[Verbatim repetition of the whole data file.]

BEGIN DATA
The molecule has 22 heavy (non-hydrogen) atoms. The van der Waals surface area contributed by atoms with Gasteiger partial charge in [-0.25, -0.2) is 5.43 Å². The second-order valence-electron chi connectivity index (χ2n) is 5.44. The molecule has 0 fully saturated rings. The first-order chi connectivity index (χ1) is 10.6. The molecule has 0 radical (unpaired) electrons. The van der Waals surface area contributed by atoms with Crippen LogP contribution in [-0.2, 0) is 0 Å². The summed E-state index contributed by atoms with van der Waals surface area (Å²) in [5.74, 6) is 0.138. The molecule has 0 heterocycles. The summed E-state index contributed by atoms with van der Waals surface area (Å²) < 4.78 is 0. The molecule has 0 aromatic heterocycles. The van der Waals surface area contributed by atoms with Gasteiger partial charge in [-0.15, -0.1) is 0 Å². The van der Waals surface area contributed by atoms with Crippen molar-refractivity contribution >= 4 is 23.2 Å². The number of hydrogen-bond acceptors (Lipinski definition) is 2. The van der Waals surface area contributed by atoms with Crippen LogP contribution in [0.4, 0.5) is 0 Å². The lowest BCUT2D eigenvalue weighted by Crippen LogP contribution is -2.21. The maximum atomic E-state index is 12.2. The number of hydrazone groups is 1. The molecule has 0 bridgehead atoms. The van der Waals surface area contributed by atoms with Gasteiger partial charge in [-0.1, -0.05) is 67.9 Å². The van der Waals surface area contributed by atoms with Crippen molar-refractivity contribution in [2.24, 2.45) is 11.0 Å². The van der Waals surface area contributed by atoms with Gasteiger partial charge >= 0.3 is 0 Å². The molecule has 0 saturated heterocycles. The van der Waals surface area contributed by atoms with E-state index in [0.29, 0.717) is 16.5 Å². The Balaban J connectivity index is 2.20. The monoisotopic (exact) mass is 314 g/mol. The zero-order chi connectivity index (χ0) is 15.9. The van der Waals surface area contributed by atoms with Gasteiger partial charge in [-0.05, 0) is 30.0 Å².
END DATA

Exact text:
The molecule has 22 heavy (non-hydrogen) atoms. The van der Waals surface area contributed by atoms with Gasteiger partial charge in [-0.25, -0.2) is 5.43 Å². The second-order valence-electron chi connectivity index (χ2n) is 5.44. The molecule has 0 fully saturated rings. The first-order chi connectivity index (χ1) is 10.6. The molecule has 0 radical (unpaired) electrons. The van der Waals surface area contributed by atoms with Crippen LogP contribution in [-0.2, 0) is 0 Å². The summed E-state index contributed by atoms with van der Waals surface area (Å²) in [5.74, 6) is 0.138. The molecule has 0 heterocycles. The summed E-state index contributed by atoms with van der Waals surface area (Å²) < 4.78 is 0. The molecule has 0 aromatic heterocycles. The van der Waals surface area contributed by atoms with Gasteiger partial charge in [-0.15, -0.1) is 0 Å². The van der Waals surface area contributed by atoms with Crippen molar-refractivity contribution >= 4 is 23.2 Å². The number of hydrogen-bond acceptors (Lipinski definition) is 2. The van der Waals surface area contributed by atoms with Crippen LogP contribution in [0.4, 0.5) is 0 Å². The lowest BCUT2D eigenvalue weighted by Crippen LogP contribution is -2.21. The maximum atomic E-state index is 12.2. The number of hydrazone groups is 1. The molecule has 0 bridgehead atoms. The van der Waals surface area contributed by atoms with Gasteiger partial charge in [-0.1, -0.05) is 67.9 Å². The van der Waals surface area contributed by atoms with Crippen molar-refractivity contribution in [2.24, 2.45) is 11.0 Å². The van der Waals surface area contributed by atoms with Gasteiger partial charge >= 0.3 is 0 Å². The molecule has 0 saturated heterocycles. The van der Waals surface area contributed by atoms with E-state index in [0.29, 0.717) is 16.5 Å². The Balaban J connectivity index is 2.20. The monoisotopic (exact) mass is 314 g/mol. The zero-order chi connectivity index (χ0) is 15.9. The van der Waals surface area contributed by atoms with Gasteiger partial charge in [-0.05, 0) is 30.0 Å².